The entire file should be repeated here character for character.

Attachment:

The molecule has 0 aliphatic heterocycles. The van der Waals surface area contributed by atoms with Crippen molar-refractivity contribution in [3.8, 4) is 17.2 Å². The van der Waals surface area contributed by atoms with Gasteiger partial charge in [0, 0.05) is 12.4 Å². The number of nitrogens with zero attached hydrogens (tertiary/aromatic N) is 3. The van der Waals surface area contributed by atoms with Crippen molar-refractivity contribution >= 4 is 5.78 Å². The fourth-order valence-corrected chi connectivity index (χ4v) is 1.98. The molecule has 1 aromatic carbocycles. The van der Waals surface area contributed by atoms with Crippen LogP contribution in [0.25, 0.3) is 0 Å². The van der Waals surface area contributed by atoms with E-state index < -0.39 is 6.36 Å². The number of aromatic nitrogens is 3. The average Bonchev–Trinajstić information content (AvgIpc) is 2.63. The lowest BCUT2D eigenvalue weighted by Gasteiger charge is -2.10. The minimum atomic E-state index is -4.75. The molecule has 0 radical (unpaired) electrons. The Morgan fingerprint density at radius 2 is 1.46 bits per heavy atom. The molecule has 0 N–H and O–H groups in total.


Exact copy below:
The molecule has 0 aliphatic heterocycles. The van der Waals surface area contributed by atoms with Crippen molar-refractivity contribution in [3.8, 4) is 17.2 Å². The van der Waals surface area contributed by atoms with Gasteiger partial charge in [0, 0.05) is 12.4 Å². The number of nitrogens with zero attached hydrogens (tertiary/aromatic N) is 3. The van der Waals surface area contributed by atoms with Crippen molar-refractivity contribution >= 4 is 5.78 Å². The fourth-order valence-corrected chi connectivity index (χ4v) is 1.98. The molecule has 1 aromatic carbocycles. The van der Waals surface area contributed by atoms with Crippen LogP contribution in [0.25, 0.3) is 0 Å². The van der Waals surface area contributed by atoms with E-state index < -0.39 is 6.36 Å². The number of aromatic nitrogens is 3. The average Bonchev–Trinajstić information content (AvgIpc) is 2.63. The lowest BCUT2D eigenvalue weighted by Gasteiger charge is -2.10. The minimum atomic E-state index is -4.75. The molecule has 0 radical (unpaired) electrons. The Morgan fingerprint density at radius 2 is 1.46 bits per heavy atom. The molecule has 0 N–H and O–H groups in total.